1. Break statement
To leave a loop, use the break statement. A switch() statement may be "jumped out" of using it. After the loop, it ends the loop and continues running the code. The break statement ends the loop, switch, or label statement that is now in use and moves program control to the statement that comes after the terminated statement.
The program can exit a labelled statement by using the break statement, which has an optional label. The referenced label must be nested inside the break statement. Any block statement may be used as the labelled statement; a loop statement is not required to come before it. It is not possible to insert a break statement, with or without a following label, in the body of a function that is itself nested inside the loop, switch, or label statement that the break statement is intended to exit.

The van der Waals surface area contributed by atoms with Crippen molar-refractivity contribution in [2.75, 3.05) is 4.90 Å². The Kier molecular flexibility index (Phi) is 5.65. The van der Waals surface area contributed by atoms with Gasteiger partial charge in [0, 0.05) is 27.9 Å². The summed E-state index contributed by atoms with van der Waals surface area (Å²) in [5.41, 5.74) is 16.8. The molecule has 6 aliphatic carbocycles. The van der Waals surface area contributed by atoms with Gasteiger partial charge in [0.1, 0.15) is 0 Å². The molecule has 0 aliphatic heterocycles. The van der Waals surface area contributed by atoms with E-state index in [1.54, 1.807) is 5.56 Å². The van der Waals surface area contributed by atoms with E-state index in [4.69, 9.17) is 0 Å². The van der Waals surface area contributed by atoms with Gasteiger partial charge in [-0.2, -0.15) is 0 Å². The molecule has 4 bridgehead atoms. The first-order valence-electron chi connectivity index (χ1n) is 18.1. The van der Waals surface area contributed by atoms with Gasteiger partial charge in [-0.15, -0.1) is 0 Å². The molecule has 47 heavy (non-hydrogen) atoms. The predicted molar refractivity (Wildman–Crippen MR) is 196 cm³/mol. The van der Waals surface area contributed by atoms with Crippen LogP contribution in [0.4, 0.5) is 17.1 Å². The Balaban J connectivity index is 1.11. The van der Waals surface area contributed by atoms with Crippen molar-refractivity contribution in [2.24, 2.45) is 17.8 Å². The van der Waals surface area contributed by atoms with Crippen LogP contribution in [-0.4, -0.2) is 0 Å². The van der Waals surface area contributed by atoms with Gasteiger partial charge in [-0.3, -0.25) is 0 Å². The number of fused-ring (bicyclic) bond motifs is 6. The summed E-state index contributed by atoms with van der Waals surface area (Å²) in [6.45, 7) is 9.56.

2. Continue statement
One iteration of the loop is "jumped over" by the continue statement. It stops the current iteration of the loop and begins the subsequent one. The continue statement stops the current iteration of the current or labelled loop's statements from running and starts the loop's next iteration.
In contrast to the break statement, the continue statement does not completely end the loop's execution but rather:
- In a while loop, it jumps back to the condition.
- In a for loop, it jumps to the update expression.
The program can skip the current loop and instead go to the following iteration of a labelled loop statement by including an optional label in the continue statement. This labelled statement must be nested inside the continue statement in this situation.